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Lauren King MSYP has helped to care for her younger brother Ryan, who has cerebral palsy, since she was seven.

“I didn’t really know that I was a carer until I was 14 - so many young carers don’t realise that they are carers. And there is so little actual research out there about young carers.”

There are an estimated 100,000 young carers in Scotland – 10 per cent of the school-age population – who the Scottish Youth Parliament (SYP) estimates save the Scottish Government £10.3bn every year through providing unpaid care. And yet, despite this they are often overlooked, says King.

The SYP published its ‘A Costly Youth’ report in August, which highlighted the anxiety and pressures many young carers face. It found that 74 per cent of young carers have experienced stress or worry due to their financial situation, with 80 per cent reporting that financial pressures have affected their ability to study and led them to consider dropping out of their course.

While King believes the Scottish Government has done “quite a lot” for young carers, such as by supporting the Young Carers Festival and the Young Carers Strategy, she says the three areas identified in the SYP Care.Fair.Share campaign - extending the concessionary travel scheme to young carers, ensuring young carers do not lose their Education Maintenance Allowance due to absences or attendance issues if their caring responsibilities require them to be at home, and additional financial support for young carers through SAAS to help them stay in further/higher education - could make a significant difference to the finances of young carers.

Earlier this month Scottish Labour threw down the gauntlet to the Scottish Government by pledging to fully commit to the SYP campaign and investigate what other measures could be introduced to help young carers access education and training. Launching its “Carers’ Labour Network” with Carers Champion Clare Lally, Scottish Labour’s Shadow Minister for Wellbeing Rhoda Grant MSP said the party would also give the Care Inspectorate responsibility over inspecting carers’ services and require local authorities to do yearly reports on carer’s support and services.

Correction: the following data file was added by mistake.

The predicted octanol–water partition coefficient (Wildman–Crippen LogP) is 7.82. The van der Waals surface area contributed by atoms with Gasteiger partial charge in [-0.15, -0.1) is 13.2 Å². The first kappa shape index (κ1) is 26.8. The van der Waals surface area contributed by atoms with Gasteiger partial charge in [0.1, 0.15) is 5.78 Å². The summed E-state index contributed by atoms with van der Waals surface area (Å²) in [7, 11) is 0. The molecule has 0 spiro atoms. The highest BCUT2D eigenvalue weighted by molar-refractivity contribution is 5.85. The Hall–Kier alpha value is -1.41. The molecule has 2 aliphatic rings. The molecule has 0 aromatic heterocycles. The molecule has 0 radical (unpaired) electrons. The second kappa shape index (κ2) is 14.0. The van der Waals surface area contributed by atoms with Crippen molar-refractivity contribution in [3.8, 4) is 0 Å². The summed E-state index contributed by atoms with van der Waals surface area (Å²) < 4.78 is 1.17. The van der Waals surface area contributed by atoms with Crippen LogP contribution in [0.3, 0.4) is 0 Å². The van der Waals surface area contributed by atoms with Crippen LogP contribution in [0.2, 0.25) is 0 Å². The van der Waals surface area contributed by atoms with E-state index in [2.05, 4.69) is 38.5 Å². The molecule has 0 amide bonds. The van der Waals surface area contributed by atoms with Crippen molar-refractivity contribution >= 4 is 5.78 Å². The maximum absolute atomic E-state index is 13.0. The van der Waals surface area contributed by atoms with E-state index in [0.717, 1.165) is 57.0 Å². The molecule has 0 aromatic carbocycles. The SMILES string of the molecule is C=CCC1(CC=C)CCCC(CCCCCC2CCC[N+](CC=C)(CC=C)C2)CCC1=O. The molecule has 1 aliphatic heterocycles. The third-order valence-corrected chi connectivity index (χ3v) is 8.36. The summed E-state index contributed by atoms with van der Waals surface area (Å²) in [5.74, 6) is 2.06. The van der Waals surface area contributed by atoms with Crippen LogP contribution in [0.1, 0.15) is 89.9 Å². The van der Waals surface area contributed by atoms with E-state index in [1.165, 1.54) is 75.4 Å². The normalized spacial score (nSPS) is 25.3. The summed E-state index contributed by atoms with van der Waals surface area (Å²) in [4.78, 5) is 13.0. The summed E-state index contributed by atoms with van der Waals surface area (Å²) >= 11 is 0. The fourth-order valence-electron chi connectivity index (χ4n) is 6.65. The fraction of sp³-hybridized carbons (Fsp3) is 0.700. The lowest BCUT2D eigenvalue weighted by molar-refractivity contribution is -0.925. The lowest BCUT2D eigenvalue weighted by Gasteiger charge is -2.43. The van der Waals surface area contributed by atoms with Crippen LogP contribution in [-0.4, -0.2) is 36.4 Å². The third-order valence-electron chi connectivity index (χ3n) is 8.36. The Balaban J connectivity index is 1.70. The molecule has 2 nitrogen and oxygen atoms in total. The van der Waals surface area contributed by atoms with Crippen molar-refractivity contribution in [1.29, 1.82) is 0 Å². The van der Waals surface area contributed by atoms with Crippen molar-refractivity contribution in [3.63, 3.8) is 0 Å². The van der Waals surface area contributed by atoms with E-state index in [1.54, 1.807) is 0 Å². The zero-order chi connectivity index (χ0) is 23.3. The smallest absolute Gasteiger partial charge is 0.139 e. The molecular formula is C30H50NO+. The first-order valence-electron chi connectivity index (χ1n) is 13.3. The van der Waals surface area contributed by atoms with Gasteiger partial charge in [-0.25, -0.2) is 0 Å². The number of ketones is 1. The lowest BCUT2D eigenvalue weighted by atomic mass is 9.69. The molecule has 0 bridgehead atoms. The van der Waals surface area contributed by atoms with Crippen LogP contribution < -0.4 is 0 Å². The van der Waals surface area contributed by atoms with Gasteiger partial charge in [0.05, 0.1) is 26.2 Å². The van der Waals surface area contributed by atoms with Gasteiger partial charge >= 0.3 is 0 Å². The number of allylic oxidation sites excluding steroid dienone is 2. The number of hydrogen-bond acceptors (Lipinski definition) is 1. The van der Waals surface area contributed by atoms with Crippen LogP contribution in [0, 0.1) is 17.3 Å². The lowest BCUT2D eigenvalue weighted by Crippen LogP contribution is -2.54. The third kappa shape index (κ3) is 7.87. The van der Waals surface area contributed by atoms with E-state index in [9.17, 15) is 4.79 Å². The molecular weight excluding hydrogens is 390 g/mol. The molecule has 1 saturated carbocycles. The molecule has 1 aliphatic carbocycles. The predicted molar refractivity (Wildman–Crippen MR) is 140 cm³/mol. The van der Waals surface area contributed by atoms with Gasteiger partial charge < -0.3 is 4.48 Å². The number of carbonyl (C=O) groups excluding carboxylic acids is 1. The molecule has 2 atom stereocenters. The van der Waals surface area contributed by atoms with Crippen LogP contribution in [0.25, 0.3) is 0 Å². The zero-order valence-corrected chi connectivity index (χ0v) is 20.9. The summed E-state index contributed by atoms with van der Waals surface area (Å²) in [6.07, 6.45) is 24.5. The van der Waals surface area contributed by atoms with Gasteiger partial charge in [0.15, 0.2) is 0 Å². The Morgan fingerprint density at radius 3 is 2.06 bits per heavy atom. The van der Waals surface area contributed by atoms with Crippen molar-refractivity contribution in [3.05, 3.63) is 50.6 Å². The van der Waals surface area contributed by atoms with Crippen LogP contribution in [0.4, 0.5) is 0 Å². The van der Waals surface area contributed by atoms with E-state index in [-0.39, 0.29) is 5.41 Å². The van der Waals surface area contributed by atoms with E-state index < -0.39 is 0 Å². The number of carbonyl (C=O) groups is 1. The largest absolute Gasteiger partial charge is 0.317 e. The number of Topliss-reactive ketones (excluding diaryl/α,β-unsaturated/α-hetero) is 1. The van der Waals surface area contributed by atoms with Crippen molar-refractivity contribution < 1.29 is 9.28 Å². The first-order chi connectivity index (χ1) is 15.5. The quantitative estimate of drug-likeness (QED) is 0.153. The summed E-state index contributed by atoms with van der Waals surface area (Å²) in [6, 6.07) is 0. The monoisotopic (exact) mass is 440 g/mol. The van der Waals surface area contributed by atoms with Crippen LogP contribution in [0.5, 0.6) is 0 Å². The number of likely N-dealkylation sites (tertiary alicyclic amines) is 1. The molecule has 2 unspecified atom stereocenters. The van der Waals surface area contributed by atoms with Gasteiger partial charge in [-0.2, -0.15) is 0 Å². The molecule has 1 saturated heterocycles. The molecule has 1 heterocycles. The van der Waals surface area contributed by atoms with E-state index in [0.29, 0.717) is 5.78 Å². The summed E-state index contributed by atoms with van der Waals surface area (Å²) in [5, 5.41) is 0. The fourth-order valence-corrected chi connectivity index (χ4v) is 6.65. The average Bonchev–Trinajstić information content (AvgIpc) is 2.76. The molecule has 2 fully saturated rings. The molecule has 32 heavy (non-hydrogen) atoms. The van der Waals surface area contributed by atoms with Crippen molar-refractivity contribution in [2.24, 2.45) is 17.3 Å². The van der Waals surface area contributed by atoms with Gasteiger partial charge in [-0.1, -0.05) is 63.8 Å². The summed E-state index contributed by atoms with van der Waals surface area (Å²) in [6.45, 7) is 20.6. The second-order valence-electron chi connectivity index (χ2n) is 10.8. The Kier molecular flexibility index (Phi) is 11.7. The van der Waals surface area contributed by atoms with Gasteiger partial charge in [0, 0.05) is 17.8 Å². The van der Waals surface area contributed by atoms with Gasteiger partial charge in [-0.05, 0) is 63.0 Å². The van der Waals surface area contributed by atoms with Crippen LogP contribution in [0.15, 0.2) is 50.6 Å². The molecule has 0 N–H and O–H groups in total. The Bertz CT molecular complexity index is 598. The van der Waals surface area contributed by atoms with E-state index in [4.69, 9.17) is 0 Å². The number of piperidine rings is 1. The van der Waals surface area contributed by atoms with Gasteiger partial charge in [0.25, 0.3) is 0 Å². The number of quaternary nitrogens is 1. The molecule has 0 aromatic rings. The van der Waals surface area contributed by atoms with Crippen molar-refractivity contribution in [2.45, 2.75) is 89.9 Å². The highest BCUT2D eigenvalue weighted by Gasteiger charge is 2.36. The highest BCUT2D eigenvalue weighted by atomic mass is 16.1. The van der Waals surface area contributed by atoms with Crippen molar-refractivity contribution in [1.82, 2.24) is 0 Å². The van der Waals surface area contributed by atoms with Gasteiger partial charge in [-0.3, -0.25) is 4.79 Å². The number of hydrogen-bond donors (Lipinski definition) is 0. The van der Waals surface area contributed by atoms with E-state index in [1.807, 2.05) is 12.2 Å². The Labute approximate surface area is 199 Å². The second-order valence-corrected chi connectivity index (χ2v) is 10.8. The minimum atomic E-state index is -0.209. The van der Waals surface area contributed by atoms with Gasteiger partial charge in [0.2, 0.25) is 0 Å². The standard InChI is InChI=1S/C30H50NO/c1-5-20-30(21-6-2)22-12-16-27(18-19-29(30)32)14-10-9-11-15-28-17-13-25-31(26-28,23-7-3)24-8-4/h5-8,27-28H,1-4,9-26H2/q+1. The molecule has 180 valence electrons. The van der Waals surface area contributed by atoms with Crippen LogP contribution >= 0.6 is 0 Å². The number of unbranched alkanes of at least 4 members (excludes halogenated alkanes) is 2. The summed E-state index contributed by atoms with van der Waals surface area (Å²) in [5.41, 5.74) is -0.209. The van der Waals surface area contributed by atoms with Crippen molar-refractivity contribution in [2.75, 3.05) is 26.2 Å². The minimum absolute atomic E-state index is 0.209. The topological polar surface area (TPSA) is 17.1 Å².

However, the Scottish Government is also committed to listening to and acting upon the views of carers, insists Public Health Minister Michael Matheson, who is the minister with responsibility for carers policy. And he cites its commitment to holding an annual Carers Parliament, the third of which took place last week, as an important way of enabling carers to raise the issues that impact most on their lives directly to MSPs and ministers.

One of the things that was highlighted at the first Carers Parliament was the issue about access to information and advice for carers, where carers felt that they didn’t know where to turn to get the right information and advice on the support that might be available to them, or the guidance and advice that they require. So that is one of the issues that we took away and considered, how can we do that much more effectively,” says Matheson.

To progress this, at the second Carers Parliament the First Minister announced the Scottish Government’s intention to bring forward specific legislation to promote, defend and extend the rights of carers and young carers. The Scottish Government is currently drawing together the consultation responses and Matheson says they expect to report shortly, with the final detail of the Bill emerging by the end of the year. However, in the run up to the independence referendum the Scottish Government had pledged to go further still to address the financial difficulties faced by carers.

“One of the areas that we have identified that could assist in addressing that was the carers’ allowance, which to a large extent has become a benefit that is forgotten about and hasn’t substantially changed over many years,” Matheson explains.

We had identified that as an area that we could address in order to try and help to support carers more effectively financially. We need to recognise the significant financial contribution that carers make, which if they weren’t undertaking their caring role would fall on public agencies. So we have a responsibility to do that. We won’t be in a position to address carers allowance unless that is an area that is devolved by the UK government as part of any welfare measures that are devolved to the Scottish government. But it is unlikely we will be able to address that.”